One of the major problems of people with disabilities who are locked in recovery centres is the impossibility of expressing a discontent, of filling a complaint. Of saying something bothers them. Nobody thinks they could have something to say, because they are not considered independent human beings, being judged only through their mental illness or intellectual disability. Which – isn’t it?! – makes them incapable of anything.
Some of them could have truly had a chance to a normal life. But after suffering abuse after abuse, they stop making the difference between what’s normal and abnormal. Others, in a healthier state, do not have access to a pencil, to an envelope or a postmark, to a phone, to simply verbalise their grief. They aren’t allowed to contact their family, they don’t know how to ask for a lawyer’s help. And so often, their legal tutor – the only one who could listen to their complaints – is, in fact, the state. Through it’s institutions that limit their freedom instead of taking care of them.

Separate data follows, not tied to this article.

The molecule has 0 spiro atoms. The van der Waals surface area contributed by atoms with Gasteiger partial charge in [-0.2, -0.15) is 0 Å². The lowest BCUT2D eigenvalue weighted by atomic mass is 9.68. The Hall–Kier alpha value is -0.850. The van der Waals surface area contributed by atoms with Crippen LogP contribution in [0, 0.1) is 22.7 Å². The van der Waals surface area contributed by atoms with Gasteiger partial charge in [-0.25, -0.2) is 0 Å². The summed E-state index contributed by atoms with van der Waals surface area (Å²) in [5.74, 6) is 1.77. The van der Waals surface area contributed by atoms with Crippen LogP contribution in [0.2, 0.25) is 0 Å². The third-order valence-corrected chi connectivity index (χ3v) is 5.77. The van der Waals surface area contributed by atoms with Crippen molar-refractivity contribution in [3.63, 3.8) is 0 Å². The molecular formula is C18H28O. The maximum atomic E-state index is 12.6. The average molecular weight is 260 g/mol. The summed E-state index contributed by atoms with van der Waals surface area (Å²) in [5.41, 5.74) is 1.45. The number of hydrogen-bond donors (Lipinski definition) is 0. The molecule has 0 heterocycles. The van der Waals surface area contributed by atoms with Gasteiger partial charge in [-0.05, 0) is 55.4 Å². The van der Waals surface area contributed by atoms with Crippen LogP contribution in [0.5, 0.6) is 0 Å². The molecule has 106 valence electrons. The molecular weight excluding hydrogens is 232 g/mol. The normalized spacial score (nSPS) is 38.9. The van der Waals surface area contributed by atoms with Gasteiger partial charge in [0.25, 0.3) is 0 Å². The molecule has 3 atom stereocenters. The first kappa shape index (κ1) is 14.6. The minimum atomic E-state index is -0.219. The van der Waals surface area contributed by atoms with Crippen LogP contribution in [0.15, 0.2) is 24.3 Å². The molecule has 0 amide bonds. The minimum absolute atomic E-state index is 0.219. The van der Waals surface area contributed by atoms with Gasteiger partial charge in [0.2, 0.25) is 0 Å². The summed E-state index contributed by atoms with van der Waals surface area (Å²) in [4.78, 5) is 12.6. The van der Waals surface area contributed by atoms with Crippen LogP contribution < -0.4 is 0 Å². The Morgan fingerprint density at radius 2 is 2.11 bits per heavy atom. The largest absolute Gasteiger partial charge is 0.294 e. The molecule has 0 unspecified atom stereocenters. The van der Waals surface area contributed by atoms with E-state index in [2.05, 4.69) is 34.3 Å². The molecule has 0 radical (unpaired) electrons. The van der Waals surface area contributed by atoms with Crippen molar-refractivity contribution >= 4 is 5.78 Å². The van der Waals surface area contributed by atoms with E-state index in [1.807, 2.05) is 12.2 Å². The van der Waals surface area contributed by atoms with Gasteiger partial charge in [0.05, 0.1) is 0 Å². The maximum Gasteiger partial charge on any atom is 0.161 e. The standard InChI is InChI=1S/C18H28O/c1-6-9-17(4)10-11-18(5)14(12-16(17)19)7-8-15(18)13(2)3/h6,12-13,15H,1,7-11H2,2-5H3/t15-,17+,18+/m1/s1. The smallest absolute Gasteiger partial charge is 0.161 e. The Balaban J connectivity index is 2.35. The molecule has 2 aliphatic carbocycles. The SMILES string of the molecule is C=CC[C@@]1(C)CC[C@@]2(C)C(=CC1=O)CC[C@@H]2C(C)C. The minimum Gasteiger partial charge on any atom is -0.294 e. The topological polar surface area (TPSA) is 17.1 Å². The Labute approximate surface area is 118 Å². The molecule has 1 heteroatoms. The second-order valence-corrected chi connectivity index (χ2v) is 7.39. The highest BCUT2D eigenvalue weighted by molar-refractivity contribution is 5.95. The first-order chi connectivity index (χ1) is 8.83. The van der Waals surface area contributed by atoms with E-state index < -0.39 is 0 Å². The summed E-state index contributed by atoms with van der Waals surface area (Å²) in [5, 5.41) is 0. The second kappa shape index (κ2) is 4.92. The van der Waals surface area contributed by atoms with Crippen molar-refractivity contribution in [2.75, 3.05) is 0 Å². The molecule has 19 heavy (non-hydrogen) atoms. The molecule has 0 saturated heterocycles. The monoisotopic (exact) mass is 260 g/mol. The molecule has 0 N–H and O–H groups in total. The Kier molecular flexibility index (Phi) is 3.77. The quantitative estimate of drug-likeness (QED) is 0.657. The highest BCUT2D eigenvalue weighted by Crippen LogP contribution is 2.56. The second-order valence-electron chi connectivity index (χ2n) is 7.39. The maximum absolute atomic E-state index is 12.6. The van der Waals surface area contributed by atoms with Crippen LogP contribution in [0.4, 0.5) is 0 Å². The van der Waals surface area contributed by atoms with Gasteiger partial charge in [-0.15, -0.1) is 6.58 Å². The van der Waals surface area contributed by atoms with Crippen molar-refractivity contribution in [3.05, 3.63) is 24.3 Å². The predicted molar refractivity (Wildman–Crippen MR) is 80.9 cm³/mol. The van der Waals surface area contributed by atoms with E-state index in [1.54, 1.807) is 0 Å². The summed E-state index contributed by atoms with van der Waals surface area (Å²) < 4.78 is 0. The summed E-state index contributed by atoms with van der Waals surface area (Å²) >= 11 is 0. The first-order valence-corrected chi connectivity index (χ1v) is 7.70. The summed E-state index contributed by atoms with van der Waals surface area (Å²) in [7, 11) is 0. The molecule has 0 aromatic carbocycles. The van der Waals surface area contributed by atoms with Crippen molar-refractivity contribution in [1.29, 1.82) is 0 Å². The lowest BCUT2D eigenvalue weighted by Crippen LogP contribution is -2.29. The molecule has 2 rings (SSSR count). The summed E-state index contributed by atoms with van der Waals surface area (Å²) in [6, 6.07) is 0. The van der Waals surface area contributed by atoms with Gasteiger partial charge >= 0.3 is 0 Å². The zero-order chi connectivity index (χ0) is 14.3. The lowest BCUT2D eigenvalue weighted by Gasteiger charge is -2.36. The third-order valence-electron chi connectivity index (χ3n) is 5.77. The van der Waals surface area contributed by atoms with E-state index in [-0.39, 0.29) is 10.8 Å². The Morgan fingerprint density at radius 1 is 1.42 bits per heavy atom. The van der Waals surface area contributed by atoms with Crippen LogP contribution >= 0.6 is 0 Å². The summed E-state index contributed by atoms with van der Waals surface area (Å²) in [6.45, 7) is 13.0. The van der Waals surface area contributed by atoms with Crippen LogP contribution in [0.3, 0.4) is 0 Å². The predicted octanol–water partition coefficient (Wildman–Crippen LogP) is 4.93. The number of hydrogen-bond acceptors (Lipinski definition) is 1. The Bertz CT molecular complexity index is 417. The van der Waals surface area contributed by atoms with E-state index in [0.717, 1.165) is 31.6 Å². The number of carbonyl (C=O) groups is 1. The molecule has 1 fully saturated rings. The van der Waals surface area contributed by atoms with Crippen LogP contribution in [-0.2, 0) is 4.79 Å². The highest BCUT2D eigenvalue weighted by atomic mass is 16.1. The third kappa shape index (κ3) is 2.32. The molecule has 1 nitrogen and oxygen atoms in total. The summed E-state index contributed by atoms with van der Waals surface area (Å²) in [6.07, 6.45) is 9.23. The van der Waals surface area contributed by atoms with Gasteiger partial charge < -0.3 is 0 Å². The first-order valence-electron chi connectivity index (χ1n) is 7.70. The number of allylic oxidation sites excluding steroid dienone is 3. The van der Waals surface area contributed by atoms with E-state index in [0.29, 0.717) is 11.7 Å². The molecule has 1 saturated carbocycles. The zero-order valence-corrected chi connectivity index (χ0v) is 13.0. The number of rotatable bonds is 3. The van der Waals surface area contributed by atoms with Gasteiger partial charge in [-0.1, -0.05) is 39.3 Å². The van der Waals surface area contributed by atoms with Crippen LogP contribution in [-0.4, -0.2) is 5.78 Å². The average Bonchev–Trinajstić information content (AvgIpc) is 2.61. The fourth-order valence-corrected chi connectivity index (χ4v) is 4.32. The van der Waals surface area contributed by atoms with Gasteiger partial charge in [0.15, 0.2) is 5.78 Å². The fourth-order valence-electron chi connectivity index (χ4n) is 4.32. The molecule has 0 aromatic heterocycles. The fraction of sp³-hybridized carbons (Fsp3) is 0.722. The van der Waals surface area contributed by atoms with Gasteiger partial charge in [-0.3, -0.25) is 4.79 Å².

The same institutions that so often deny our monitors full access in such centres, despite the protocols signed by CLR with the Ministries of Health and Labour.
Because at the end of the day, beyond all the excuses, all the human laws and all those passed by our leaders; tens, hundreds, maybe thousands of people go to bed thinking that the way they lived that day was normal.
We conclude by saying that in 2014 Romania was condemned by the ECHR for violating the right to life of Valentin Campeanu, a 19 year-old boy, who was treated in a similar manner as the youngsters in Maciuca.
For the past 14 years, we have been paying unannounced visits to Romanian centres, representing the abused or deceased people with disabilities, helping them protect their rights and raising public awareness. However, the ones who should truly prevent the abuse, take attitude and protect these vulnerable people from inhumane and degrading treatments are:
The General Direction for Social Assistance and Child Protection
The Agency for Payments and Social Inspection
The County Councils
The National Authority for People with Disabilities
The Ministry of Labour and Social Justice
The General Attorney’s Office.
Contact person: Georgiana Pascu, program manager, Centre for Legal Resources, tel. +4 0729 881 159.